14 Must Know Dev Tools Tricks

Thanks Douglas Adams for the sage-like advice. www.douglasadams.com/creations/hhgg.html
Screenshot of dev tools tutorial.

Screenshot of dev tools tutorial.

Today’s tutorial on Wes Bos’ course “JavaScript 30” was all about using dev tools to debug JavaScript and titled “14 Must Know Dev Tools Tricks”.

As I said before JavaScript has come a LONG way since I studied it properly in 2010. I’m not sure if the Web Console was part of Firefox back then but it is super slick and very helpful. We’ve been using console.log() regularly in the other tutorials and it was interesting to see how to send other information there such as warning, error and info messages. You can even style your console message with CSS styles which looks fun.

Array Cardio Day 2

Array Cardio Day 2
Array Cardio Day 2

Array Cardio Day 2

In today’s edition of “Array Cardio” we were working with two arrays, one of people and another of comments.

The people array had birth years associated with their names. The array methods .some and .every were used to determine if some or all of the people were over the age of 19. To detemine the person’s age the current year was retrieved via the Date() instance, the person’s birth year was subtracted from that and what remained was the person’s current age.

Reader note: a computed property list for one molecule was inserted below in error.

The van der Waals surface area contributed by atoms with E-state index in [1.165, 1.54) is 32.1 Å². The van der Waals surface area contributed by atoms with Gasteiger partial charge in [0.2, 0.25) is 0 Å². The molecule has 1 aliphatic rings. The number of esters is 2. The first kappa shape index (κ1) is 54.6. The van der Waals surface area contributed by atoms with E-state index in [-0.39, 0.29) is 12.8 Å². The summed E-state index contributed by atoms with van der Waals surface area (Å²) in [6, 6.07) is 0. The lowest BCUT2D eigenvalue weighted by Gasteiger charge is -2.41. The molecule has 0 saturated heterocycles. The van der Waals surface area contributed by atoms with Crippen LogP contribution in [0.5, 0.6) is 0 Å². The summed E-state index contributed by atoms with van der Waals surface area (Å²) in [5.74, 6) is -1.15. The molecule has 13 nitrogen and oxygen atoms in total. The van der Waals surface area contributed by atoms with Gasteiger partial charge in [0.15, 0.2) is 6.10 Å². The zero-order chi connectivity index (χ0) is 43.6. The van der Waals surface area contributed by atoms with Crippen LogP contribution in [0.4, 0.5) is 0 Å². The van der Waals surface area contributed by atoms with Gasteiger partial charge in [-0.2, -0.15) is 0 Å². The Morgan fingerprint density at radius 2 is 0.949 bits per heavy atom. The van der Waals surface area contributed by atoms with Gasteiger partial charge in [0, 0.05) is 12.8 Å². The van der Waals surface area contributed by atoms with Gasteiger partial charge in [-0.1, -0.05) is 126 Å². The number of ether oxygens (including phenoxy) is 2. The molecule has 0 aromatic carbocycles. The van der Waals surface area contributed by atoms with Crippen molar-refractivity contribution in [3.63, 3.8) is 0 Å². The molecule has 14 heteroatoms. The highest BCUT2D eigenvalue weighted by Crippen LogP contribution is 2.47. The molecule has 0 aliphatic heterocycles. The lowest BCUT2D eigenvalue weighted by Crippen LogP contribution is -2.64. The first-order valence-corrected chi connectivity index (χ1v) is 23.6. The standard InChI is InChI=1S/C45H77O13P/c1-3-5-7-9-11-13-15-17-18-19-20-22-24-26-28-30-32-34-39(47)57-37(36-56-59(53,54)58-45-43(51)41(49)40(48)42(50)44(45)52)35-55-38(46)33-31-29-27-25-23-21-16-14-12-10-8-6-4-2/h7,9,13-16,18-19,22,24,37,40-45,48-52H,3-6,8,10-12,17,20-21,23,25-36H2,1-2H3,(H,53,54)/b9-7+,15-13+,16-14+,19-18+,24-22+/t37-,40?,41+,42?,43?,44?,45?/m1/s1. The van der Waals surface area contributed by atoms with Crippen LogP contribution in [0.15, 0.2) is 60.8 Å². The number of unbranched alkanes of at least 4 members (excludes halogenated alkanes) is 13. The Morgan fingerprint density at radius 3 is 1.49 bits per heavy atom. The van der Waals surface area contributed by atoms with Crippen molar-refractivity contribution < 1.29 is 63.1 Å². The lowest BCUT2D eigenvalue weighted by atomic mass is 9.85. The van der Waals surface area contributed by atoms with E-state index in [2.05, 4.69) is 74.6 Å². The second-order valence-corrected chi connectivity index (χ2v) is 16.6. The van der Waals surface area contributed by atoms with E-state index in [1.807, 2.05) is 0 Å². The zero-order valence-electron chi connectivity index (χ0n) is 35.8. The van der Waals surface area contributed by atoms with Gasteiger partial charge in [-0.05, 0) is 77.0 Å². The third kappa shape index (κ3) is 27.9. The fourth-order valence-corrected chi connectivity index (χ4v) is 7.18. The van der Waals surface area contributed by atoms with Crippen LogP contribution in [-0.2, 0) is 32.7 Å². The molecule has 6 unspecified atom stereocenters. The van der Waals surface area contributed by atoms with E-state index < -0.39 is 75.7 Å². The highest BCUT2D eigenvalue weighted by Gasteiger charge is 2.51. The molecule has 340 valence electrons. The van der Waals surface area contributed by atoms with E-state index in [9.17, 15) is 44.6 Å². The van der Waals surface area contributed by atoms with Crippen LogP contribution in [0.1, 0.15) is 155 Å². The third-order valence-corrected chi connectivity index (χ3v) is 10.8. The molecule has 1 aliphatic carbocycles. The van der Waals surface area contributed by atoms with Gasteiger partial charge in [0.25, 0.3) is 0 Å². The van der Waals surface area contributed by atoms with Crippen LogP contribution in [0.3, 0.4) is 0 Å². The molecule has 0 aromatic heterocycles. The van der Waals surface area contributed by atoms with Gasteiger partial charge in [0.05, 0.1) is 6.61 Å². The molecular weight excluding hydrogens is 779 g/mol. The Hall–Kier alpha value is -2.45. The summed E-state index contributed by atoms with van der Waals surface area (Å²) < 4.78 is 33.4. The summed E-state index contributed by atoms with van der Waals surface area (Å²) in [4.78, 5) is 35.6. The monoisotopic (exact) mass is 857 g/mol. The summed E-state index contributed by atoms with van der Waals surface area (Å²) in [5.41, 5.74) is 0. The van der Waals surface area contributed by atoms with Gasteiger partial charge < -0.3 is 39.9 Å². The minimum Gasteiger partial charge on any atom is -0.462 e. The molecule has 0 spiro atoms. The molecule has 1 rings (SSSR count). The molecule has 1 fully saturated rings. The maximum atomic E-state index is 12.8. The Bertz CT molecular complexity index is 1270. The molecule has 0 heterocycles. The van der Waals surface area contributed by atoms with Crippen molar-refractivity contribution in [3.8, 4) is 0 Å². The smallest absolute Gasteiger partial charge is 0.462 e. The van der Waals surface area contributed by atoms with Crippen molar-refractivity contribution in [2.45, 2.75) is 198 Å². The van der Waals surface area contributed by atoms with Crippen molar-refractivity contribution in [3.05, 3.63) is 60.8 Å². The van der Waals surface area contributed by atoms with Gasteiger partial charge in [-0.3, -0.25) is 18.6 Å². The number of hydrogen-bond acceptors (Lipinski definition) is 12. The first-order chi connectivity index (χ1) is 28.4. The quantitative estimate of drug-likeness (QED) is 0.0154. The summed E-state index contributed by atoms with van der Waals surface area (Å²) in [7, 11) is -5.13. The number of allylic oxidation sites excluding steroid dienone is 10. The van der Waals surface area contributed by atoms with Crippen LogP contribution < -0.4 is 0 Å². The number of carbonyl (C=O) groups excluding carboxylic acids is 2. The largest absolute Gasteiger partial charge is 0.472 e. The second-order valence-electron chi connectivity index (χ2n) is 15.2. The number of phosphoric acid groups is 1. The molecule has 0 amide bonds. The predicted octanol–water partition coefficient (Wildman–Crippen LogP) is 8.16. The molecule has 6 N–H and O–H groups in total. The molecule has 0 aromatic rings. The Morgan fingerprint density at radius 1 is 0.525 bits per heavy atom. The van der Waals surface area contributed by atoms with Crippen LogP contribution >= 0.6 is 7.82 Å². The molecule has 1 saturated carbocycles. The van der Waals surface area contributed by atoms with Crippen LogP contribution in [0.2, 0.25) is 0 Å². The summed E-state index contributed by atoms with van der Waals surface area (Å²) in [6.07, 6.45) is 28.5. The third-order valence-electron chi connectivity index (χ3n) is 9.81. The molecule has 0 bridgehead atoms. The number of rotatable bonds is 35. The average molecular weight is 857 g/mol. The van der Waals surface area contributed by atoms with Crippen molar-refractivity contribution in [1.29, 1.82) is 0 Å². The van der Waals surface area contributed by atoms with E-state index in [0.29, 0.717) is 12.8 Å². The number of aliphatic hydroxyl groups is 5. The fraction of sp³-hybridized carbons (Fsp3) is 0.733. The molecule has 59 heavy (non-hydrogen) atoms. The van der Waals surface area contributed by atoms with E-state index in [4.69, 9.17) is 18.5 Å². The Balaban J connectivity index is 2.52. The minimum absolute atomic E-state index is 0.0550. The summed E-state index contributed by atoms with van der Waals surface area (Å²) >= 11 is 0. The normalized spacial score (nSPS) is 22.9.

In the comments array the .find method was used to find the array index number of an item with an particular id number. .slice was then used to split the array at the point of the item we had found. This was then spread into a new array. I like to think of this as a form of non-destructive array editing. ????

Revisiting JavaScript, my long lost friend.

A screenshot from the "Array Cardio" tutorial.

A screenshot from the “Array Cardio” tutorial.

Exciting times ahead, I’m currently working through the vanilla JS course at javascript30.com by Wes Bos. I stumbled across his CSS Grid course a couple months ago and just learnt so much then. This course is shaping up to be just as enriching.

What I’m really finding interesting about studying JavaScript in 2018 are the changes that have come about since ES6 || ES2015, especially how variables have progressed.

I’ve bought Sitepoint’s “Javascript, from Novice to Ninja: Edition 2“. I find that reading this book when I’m not doing tutorials re-enforces what I’m learning and fills in the gaps.

JS socially speaking I’m looking forward to my EPIC friend Jeff Knaggs presenting at the next CHCH.JS meetup session. If “building a small React app, using setState for state management” sounds like your thing I’ll see you there!

Until next time,